The Cat in the Cathedral
Gwen Zilm was Technical Services Librarian, Okanagan College, Kelowna, British Columbia.
The Cat in the Cathedral, by Bernadette Renaud, is the simple story of a stray cat and a lonely church organist, the friendship that develops between them, and the enrichment it provides to their emotional lives. (Only those people with no experience of cats will argue that they have no emotional lives.) The story itself will strike a responsive chord in any child who has ever had a pet and will remind adult readers of the important bonds that can exist between people and their pets. Bernadette Renaud is not new to children’s storytelling; she has nine other published children’s stories to her credit.
The Cat in the Cathedral was originally written in French. Frances Morgan, the translator, is to be congratulated on the translation. The power of words to enchant and weave a story is often defeated in translation by unfamiliar phraseology. The cadence and rhythm of the words here create a verbal symphony to continue with the musical metaphor. Though this is a book easily handled by an eight-year-old with average reading ability, it is most highly recommended as a read-aloud book for children in the early school years — those who are doing some independent reading but who can continue to benefit from hearing a well-constructed story read to them. Interaction between the characters is often touched with gentle humour.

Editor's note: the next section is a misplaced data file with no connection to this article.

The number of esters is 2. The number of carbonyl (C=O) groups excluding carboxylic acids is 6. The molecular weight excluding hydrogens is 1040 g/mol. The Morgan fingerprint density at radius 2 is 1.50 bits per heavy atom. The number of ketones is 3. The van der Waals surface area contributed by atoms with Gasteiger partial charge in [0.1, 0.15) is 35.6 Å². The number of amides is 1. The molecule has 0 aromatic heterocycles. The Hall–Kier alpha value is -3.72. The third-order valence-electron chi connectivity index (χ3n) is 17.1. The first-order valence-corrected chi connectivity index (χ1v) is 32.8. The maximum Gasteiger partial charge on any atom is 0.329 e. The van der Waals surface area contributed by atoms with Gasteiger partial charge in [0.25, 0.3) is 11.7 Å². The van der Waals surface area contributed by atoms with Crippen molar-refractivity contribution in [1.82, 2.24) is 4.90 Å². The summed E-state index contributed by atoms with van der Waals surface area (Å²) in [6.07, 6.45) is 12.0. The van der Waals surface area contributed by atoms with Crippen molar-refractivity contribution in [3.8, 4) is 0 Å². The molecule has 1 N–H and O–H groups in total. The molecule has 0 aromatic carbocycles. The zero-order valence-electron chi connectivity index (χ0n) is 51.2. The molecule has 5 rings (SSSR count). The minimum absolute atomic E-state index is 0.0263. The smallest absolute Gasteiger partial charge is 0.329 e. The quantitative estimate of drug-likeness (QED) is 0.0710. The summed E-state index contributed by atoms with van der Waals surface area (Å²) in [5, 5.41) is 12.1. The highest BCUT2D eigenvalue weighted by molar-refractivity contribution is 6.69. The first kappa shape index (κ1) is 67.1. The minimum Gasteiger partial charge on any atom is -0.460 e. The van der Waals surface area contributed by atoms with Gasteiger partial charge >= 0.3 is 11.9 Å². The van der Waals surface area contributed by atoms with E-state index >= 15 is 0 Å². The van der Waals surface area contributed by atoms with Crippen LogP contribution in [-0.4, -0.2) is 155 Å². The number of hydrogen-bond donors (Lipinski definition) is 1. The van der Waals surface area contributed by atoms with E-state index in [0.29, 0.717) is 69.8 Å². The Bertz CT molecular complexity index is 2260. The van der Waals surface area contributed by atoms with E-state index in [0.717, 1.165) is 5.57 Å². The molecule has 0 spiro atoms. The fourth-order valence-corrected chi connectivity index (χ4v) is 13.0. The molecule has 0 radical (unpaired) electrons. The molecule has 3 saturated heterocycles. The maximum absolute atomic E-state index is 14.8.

The book is highly recommended. Several watercolour illustrations and a glossary of perhaps unfamiliar worth make it an advised purchase for all elementary school libraries.